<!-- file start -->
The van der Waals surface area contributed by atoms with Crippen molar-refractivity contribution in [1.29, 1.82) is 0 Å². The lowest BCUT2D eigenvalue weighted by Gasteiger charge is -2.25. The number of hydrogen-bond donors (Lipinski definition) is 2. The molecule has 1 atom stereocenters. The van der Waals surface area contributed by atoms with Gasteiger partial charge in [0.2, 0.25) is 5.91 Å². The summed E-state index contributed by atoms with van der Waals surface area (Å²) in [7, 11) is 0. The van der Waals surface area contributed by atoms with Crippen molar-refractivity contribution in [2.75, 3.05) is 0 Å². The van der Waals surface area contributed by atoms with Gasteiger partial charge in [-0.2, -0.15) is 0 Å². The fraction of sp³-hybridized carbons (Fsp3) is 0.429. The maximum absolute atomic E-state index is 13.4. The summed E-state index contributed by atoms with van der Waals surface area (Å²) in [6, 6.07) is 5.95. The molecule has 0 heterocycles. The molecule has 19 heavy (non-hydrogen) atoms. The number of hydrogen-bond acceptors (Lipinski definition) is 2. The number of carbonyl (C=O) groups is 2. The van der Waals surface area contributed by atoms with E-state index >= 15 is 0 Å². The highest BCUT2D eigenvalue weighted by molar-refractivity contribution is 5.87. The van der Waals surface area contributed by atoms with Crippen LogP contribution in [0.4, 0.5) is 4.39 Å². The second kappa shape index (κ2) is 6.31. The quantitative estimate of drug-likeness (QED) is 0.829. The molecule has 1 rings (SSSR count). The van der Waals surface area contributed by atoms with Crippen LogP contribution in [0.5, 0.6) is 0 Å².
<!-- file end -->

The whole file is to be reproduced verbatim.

The van der Waals surface area contributed by atoms with Crippen molar-refractivity contribution in [1.29, 1.82) is 0 Å². The lowest BCUT2D eigenvalue weighted by Gasteiger charge is -2.25. The number of hydrogen-bond donors (Lipinski definition) is 2. The molecule has 1 atom stereocenters. The van der Waals surface area contributed by atoms with Gasteiger partial charge in [0.2, 0.25) is 5.91 Å². The summed E-state index contributed by atoms with van der Waals surface area (Å²) in [7, 11) is 0. The van der Waals surface area contributed by atoms with Crippen molar-refractivity contribution in [2.75, 3.05) is 0 Å². The van der Waals surface area contributed by atoms with Gasteiger partial charge in [-0.2, -0.15) is 0 Å². The fraction of sp³-hybridized carbons (Fsp3) is 0.429. The maximum absolute atomic E-state index is 13.4. The summed E-state index contributed by atoms with van der Waals surface area (Å²) in [6, 6.07) is 5.95. The molecule has 0 heterocycles. The molecule has 19 heavy (non-hydrogen) atoms. The number of hydrogen-bond acceptors (Lipinski definition) is 2. The number of carbonyl (C=O) groups is 2. The van der Waals surface area contributed by atoms with E-state index >= 15 is 0 Å². The highest BCUT2D eigenvalue weighted by molar-refractivity contribution is 5.87. The van der Waals surface area contributed by atoms with Crippen LogP contribution in [0.4, 0.5) is 4.39 Å². The second kappa shape index (κ2) is 6.31. The quantitative estimate of drug-likeness (QED) is 0.829. The molecule has 1 rings (SSSR count). The van der Waals surface area contributed by atoms with Crippen LogP contribution in [0.5, 0.6) is 0 Å².